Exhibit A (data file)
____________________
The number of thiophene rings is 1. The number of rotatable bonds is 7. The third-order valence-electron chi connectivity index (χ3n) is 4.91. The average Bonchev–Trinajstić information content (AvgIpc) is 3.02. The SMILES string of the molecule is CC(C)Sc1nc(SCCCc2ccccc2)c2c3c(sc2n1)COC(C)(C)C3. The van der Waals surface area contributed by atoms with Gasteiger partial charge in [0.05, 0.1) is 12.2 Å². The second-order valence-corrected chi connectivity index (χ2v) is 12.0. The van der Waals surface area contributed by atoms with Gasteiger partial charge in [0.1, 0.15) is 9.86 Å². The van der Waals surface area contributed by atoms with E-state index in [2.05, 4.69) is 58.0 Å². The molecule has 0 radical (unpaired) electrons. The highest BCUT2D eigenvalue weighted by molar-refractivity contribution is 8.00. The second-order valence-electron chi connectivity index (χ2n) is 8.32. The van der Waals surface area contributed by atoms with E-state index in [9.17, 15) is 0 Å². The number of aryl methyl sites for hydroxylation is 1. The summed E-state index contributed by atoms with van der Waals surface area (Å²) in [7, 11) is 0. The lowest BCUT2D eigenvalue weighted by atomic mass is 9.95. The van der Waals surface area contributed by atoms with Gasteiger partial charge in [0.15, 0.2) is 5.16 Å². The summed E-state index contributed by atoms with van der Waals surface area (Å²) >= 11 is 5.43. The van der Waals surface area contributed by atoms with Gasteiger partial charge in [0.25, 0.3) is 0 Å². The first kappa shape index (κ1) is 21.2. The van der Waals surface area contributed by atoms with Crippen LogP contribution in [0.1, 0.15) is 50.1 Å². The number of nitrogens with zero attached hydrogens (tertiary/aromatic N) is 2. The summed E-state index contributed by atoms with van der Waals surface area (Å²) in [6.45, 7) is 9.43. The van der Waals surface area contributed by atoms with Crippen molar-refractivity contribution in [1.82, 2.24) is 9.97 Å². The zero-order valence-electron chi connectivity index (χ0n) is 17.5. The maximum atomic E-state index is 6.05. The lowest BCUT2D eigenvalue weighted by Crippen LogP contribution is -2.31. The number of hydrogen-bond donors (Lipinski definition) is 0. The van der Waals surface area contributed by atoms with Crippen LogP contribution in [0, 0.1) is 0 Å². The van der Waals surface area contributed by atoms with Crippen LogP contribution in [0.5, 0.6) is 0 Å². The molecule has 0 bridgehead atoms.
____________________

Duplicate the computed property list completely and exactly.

The number of thiophene rings is 1. The number of rotatable bonds is 7. The third-order valence-electron chi connectivity index (χ3n) is 4.91. The average Bonchev–Trinajstić information content (AvgIpc) is 3.02. The SMILES string of the molecule is CC(C)Sc1nc(SCCCc2ccccc2)c2c3c(sc2n1)COC(C)(C)C3. The van der Waals surface area contributed by atoms with Gasteiger partial charge in [0.05, 0.1) is 12.2 Å². The second-order valence-corrected chi connectivity index (χ2v) is 12.0. The van der Waals surface area contributed by atoms with Gasteiger partial charge in [0.1, 0.15) is 9.86 Å². The van der Waals surface area contributed by atoms with E-state index in [2.05, 4.69) is 58.0 Å². The molecule has 0 radical (unpaired) electrons. The highest BCUT2D eigenvalue weighted by molar-refractivity contribution is 8.00. The second-order valence-electron chi connectivity index (χ2n) is 8.32. The van der Waals surface area contributed by atoms with E-state index in [9.17, 15) is 0 Å². The number of aryl methyl sites for hydroxylation is 1. The summed E-state index contributed by atoms with van der Waals surface area (Å²) in [7, 11) is 0. The lowest BCUT2D eigenvalue weighted by atomic mass is 9.95. The van der Waals surface area contributed by atoms with Gasteiger partial charge in [0.15, 0.2) is 5.16 Å². The summed E-state index contributed by atoms with van der Waals surface area (Å²) >= 11 is 5.43. The van der Waals surface area contributed by atoms with Gasteiger partial charge in [0.25, 0.3) is 0 Å². The first kappa shape index (κ1) is 21.2. The van der Waals surface area contributed by atoms with Crippen LogP contribution in [0.1, 0.15) is 50.1 Å². The number of nitrogens with zero attached hydrogens (tertiary/aromatic N) is 2. The summed E-state index contributed by atoms with van der Waals surface area (Å²) in [6.45, 7) is 9.43. The van der Waals surface area contributed by atoms with Crippen molar-refractivity contribution in [1.82, 2.24) is 9.97 Å². The zero-order valence-electron chi connectivity index (χ0n) is 17.5. The maximum atomic E-state index is 6.05. The lowest BCUT2D eigenvalue weighted by Crippen LogP contribution is -2.31. The number of hydrogen-bond donors (Lipinski definition) is 0. The van der Waals surface area contributed by atoms with Crippen LogP contribution in [0, 0.1) is 0 Å². The van der Waals surface area contributed by atoms with Crippen LogP contribution in [0.5, 0.6) is 0 Å². The molecule has 0 bridgehead atoms.